I'm not a Union guy. I'm probably the last guy who is going to defend Union activity. I believe Unionization has been one (of many) factors in the decline of manufacturing in the United States. I work for a company that has a UAW shop and while, dealing with individuals in the Union is generally pretty easy, dealing with the Union as a whole can be a major pain in myess.
All that said, it's beginning to look like the Senate/UAW negotiations went south because the Senators don't understand Union contracts, Union mentality or UAW/Automaker history. On the other hand, I don't think the Union understands the gravity of their situation. And the wages are not the big part of the problem - it's the legacy costs. Wake up.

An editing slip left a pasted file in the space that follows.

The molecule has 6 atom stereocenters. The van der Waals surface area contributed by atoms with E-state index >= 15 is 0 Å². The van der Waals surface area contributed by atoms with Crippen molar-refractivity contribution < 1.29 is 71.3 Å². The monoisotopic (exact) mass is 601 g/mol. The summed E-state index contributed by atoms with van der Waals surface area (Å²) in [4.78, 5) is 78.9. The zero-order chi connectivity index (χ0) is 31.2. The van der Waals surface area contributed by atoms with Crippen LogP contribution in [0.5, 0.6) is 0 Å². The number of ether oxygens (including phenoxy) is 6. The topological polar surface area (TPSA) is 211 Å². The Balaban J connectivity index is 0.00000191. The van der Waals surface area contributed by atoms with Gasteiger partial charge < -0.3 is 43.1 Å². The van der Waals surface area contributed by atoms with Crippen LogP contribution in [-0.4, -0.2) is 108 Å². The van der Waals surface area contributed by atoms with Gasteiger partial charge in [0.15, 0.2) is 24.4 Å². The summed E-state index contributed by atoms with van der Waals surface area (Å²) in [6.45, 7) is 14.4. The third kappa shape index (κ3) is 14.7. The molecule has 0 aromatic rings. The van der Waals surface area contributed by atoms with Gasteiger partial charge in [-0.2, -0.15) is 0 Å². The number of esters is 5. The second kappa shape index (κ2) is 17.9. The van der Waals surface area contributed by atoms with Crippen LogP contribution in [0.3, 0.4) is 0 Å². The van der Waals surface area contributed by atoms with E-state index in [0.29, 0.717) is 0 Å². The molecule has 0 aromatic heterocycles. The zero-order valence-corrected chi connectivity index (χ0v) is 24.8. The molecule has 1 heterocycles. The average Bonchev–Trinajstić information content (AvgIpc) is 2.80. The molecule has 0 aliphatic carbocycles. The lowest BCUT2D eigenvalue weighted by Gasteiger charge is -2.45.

Understand that I am against bailouts in general. I think the "love" needs to be spread around. Right now, the only ones taking it in the shorts are the responsible, hard-working, tax-paying, I-might-scramble-sometimes-but-I-meet-my-bills-even-if-I have-to-get-another-job citizens of this country. There is zero reason to bail out mismanaged, overpaid, underworked, sometimes criminally negligent or worse, business. Whether Wall Street or Main Street, Detroit or Dallas, Silicon Valley or Rio Grande Valley, government intervention only prolongs the agony. The losers will lose, the winners will win. Sooner is better.